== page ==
Much has been said, is being said, and will be said about Scrum, the most adopted Agile process.
Scrum, in the end, is a simple framework for complex product delivery. Scrum has a limited set of mandatory rules and roles. They all serve to create an environment within which people inspect their work regularly, so they can adapt. Scrum is an open framework in the sense that people can employ a variety of specific practices. When these practices are employed well, the integral result is still… Scrum.
Despite/due to its popularity and simplicity, much misunderstandings exist. I highlighted the essence of the Scrum framework in a short movie. It takes less than 3 minutes of your time. Enjoy!
A Scrum Master is rarely seen, let alone enacted, as a management role. The role however does show us how a modern manager would act.
Scrum Master, as a modern manager, fosters an environment of safety. An environment of safety is an environment in which people, from a traditional point of view, act in a highly unsafe way; speaking up, challenging, sharing, thinking, pausing, collaborating, deviating, creating, innovating.
In the past I have already published my views on how Scrum Master is a manager. I have now highlighted the essence of the Scrum Master role in a short movie. It takes less than 3 minutes of your time. Enjoy!
Scrum has no exhaustive and formal prescriptions on how to design and plan the work, actions and behavior of all players involved in product development against time, let alone how such designs and plans would have to be documented, approved, stored, etc. Scrum has no rules for upfront predictions of document types and (intermediate) deliverables to be produced or the time at which they should be produced. Instead of installing and thriving on hand-overs, toll gates and control meetings like IT methodologies typically do, Scrum helps eliminating them as a major source of delays and waste.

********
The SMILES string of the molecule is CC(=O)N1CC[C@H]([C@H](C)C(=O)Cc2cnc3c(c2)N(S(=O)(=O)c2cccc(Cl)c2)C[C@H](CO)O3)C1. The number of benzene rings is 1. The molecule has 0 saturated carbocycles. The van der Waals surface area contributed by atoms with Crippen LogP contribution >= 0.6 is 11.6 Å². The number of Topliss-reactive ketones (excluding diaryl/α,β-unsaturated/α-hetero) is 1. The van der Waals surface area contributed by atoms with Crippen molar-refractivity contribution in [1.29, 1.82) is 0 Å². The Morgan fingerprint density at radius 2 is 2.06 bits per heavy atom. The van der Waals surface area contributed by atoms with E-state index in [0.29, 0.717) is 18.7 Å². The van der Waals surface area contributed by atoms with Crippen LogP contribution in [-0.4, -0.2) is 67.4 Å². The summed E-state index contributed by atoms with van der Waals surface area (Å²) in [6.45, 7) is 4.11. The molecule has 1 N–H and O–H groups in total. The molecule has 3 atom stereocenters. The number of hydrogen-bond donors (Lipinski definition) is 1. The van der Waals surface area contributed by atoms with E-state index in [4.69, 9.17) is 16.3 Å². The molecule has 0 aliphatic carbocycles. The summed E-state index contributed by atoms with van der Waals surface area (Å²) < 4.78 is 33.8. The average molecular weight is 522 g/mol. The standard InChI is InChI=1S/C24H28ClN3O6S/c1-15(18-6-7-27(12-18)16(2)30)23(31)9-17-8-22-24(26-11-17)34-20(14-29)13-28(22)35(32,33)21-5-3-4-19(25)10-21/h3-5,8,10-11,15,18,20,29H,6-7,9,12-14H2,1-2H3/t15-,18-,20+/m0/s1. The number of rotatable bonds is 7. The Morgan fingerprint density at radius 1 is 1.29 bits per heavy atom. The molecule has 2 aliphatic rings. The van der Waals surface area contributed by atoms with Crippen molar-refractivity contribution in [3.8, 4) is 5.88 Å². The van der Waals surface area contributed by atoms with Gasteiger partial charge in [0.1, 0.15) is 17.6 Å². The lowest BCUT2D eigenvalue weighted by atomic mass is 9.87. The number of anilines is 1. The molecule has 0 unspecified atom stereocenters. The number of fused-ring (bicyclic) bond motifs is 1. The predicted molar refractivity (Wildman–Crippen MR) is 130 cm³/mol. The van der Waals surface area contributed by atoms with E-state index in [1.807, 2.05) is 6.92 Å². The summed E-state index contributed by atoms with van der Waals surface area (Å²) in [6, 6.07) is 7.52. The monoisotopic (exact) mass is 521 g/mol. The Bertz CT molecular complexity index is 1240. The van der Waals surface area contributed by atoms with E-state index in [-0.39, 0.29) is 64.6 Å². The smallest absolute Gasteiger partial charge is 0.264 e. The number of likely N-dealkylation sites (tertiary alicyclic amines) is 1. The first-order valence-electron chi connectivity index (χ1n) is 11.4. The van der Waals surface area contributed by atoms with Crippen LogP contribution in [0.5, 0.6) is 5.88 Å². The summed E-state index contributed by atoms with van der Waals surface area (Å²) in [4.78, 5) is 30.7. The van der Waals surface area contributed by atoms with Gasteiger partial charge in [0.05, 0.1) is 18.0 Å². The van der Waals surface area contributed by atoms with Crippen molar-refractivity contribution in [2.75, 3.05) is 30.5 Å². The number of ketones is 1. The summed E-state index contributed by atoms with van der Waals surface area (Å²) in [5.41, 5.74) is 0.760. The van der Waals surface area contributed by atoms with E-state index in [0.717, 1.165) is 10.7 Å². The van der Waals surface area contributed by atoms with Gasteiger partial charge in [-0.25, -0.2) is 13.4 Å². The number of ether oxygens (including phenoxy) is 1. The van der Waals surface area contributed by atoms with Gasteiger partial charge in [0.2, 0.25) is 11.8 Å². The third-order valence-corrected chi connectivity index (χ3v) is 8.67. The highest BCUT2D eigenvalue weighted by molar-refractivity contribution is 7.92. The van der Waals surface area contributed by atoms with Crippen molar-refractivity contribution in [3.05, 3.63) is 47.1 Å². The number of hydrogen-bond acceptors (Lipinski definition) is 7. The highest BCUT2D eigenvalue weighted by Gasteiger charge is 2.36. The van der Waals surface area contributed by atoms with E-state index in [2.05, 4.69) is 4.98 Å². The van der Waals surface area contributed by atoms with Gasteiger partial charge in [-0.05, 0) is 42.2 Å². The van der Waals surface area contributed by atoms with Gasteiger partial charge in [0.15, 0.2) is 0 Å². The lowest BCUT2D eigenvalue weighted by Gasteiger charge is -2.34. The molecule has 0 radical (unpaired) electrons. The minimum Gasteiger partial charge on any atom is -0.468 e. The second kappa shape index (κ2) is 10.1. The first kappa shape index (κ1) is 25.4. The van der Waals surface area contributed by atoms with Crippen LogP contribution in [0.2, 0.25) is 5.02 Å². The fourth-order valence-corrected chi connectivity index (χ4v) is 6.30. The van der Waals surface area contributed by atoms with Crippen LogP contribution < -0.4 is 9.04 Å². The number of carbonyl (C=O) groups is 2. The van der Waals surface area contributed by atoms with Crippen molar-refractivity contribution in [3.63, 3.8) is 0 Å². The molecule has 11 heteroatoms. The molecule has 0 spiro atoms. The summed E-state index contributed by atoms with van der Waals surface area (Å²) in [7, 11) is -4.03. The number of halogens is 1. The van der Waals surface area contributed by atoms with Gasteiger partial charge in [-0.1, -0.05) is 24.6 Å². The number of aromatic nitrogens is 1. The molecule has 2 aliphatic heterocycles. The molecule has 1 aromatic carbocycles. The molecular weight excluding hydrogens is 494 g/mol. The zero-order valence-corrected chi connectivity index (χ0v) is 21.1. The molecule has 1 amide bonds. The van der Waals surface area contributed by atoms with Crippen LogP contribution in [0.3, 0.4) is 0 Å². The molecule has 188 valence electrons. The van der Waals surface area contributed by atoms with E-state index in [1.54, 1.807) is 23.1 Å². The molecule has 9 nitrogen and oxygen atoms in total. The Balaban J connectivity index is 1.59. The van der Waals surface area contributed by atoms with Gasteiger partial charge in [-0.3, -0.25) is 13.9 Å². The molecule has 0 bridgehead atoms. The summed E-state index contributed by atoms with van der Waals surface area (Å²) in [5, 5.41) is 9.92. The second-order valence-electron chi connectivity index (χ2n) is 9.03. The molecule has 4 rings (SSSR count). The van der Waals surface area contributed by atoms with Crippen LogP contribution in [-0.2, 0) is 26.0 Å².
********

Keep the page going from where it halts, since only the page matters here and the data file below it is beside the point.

‘Methodologies’ are typically composed of stringent and mandatory sequences of processes and procedures that implement predefined algorithms. As such, methodologies tend to rule out the creativity, autonomy and thinking of people with components like phases, tasks, must-do practices, techniques and tools. As long as the methodology is being followed everyone feels safe, because they are formally covered, even in the absence of working results or proven progress. Methodologies depend on high degrees of predictability, otherwise the preset algorithms fail. Complex problems, for which Scrum was designed, are more unpredictable than they are predictable. Today’s world has more complex challenges than simple cases.
Scrum is not a methodology. Scrum is even the opposite of such big collections of interwoven mandatory components and instructions. Scrum implements the scientific method of empiricism, the process of inspecting in order to adapt at regular intervals, not aspiring to try to predict what the adaptations will be. Scrum replaces a programmed algorithmic approach with a heuristic one, with respect for people and thriving on the self-organizing capabilities of people to deal with unpredictability and address complex challenges.